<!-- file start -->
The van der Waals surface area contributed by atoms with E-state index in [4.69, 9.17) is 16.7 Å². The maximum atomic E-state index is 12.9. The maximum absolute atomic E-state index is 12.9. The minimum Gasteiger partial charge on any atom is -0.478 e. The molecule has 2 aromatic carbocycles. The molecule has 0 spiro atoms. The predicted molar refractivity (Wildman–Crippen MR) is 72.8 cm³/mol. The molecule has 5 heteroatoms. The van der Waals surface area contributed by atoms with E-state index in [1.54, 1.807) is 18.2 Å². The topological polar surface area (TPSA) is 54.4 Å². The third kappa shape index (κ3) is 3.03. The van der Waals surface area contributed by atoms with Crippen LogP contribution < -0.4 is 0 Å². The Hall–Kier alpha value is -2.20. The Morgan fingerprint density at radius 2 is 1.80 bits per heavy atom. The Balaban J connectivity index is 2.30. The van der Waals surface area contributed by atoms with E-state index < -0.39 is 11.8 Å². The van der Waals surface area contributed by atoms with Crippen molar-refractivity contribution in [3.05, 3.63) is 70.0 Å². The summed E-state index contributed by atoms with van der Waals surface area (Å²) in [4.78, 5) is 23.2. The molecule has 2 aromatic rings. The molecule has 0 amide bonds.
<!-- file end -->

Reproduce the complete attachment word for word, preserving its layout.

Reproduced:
The van der Waals surface area contributed by atoms with E-state index in [4.69, 9.17) is 16.7 Å². The maximum atomic E-state index is 12.9. The maximum absolute atomic E-state index is 12.9. The minimum Gasteiger partial charge on any atom is -0.478 e. The molecule has 2 aromatic carbocycles. The molecule has 0 spiro atoms. The predicted molar refractivity (Wildman–Crippen MR) is 72.8 cm³/mol. The molecule has 5 heteroatoms. The van der Waals surface area contributed by atoms with E-state index in [1.54, 1.807) is 18.2 Å². The topological polar surface area (TPSA) is 54.4 Å². The third kappa shape index (κ3) is 3.03. The van der Waals surface area contributed by atoms with Crippen LogP contribution < -0.4 is 0 Å². The Hall–Kier alpha value is -2.20. The Morgan fingerprint density at radius 2 is 1.80 bits per heavy atom. The Balaban J connectivity index is 2.30. The van der Waals surface area contributed by atoms with E-state index < -0.39 is 11.8 Å². The van der Waals surface area contributed by atoms with Crippen molar-refractivity contribution in [3.05, 3.63) is 70.0 Å². The summed E-state index contributed by atoms with van der Waals surface area (Å²) in [4.78, 5) is 23.2. The molecule has 2 aromatic rings. The molecule has 0 amide bonds.